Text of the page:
Over the past couple of months both Cisco and Juniper have had major vulnerabilities in their operating systems that allowed for remote execution of code, access to networking and the ability to decrypt encrypted traffic. While incidents like these should not change network security fundamentals, as pointed out in a recent blog post on the Juniper vulnerability, you must make sure to keep your devices up to date and included in vulnerability management. Attackers are going after them for a reason and they’re too important to be left unprotected.
Yet, many companies don’t take vulnerability management against network equipment seriously. Since there aren’t frequent updates to the code, or vulnerabilities coming out, they think that they’re safe to exclude them from the program, or at the very least not scan them on a frequent basis. These are both areas that need to be improved. Here are 5 things you can do to tighten up the vulnerability management of your networking gear:
- Scan, Scan, Scan – It seems that many people don’t want to scan these devices, because they’re critical to the network. If they were to go down there would be major outages, etc. Well, the rule of thumb when doing vulnerability management – when someone says it’s too important to scan, that’s the place that needs it’s the most. Set a schedule that will allow you to scan all the networking devices in your network without causing an outage (work it out with your networking team). You might want to scan the perimeter routers more frequently than the internal routers, or vice versa – that’s up to you. What matters most is that you’re scanning them based on a scheduled frequency.
- Credentialed Scans – Not only should you be scanning on a schedule, but you should be scanning these devices via credentialed access to the systems. If you’re going to scan them without credentials you will only have a minimal view into the vulnerabilities that are running on these devices. In order to scan properly there should be a scanning account created that allows the vulnerability scanner direct access to the device itself. Many vulnerability management solutions will pull config files, updates, etc. and these can be used to drill down into the risk of the networking gear. There are normally only a few commands that would need to be run and these particular commands can be limited to the vulnerability management account only in order to limit access.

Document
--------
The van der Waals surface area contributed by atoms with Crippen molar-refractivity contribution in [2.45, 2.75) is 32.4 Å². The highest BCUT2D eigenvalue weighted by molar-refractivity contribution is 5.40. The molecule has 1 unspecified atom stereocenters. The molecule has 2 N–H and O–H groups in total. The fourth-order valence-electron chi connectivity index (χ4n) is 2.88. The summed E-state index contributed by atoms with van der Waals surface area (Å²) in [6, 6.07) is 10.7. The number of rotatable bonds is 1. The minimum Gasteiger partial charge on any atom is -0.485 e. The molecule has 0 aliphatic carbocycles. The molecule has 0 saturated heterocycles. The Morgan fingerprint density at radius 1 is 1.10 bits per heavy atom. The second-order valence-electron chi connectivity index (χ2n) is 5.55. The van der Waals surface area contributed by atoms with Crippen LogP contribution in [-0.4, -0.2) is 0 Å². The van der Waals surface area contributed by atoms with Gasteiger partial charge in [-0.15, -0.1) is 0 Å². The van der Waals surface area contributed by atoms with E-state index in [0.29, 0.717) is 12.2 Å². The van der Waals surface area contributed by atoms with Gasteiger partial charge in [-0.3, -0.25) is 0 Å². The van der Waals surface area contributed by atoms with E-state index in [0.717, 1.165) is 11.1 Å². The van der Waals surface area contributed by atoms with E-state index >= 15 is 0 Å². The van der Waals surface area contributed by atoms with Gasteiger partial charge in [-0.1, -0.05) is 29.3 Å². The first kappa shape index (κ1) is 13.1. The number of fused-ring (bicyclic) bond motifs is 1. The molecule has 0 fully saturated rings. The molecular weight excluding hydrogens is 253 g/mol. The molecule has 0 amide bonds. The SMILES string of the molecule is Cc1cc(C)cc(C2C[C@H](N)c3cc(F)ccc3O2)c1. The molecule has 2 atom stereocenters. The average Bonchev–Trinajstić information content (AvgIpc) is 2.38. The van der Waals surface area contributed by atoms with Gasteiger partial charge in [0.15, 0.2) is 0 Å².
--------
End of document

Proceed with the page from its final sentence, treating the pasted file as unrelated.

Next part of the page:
- Adhering to a Standard – After you have set up a scanning routine and schedule configured, the next step is to create a baseline. These baselines can be based off compliance, like PCI, or best practices, like NIST, but whatever happens you must have a standard to give guidance to all teams involved. Of course you can change or update the standard, but it’s helpful to have something to follow and have everyone agree on it upfront. A baseline also helps with providing some insight into what you’re trying to achieve.
- Review the Reports – When the scans are complete, it’s a good idea to review them in detail with all the teams involved. There are going to be findings that might seem very urgent, but when speaking with the networking team they can provide insight as to why the risk is not critical, or why, from a security standpoint, some urgent changes need to be made. Without the security and networking teams coming together remediation will come to a standstill. But with cooperation, progress in fixing the problems will occur expeditiously.
- Metrics and Alerts – Just like with any vulnerability management program, vulnerability data, the systems affected and the remediation time of the vulnerability should be reviewed regularly. High risk assets, such as perimeter routers or network gear in the DMZ, should be treated with a higher priority. If these systems are deemed insecure, but too old to update, this vulnerability report will be helpful for creating a case to have them replaced. Also, setting up a method to be alerted of urgent vulnerabilities is very important. You need to always be kept well-informed of what’s occurring in the wild and get alerts (e.g. Cisco, Juniper, Palo or CheckPoint email security alerts) as soon as they’re released. What you want is to be able to show specific improvements using metrics, while at the same time get notified of threats as soon as possible.
So yes, network vulnerabilities do matter and we’re seeing that they’re actively being utilized by cyber criminals. So don’t be complacent, or drawn into a false sense of security. Since there aren’t as many vulnerabilities for networking systems, it doesn’t mean they’re not important. In fact these vulnerabilities could be much more of a risk for your organization than many other types of attacks.
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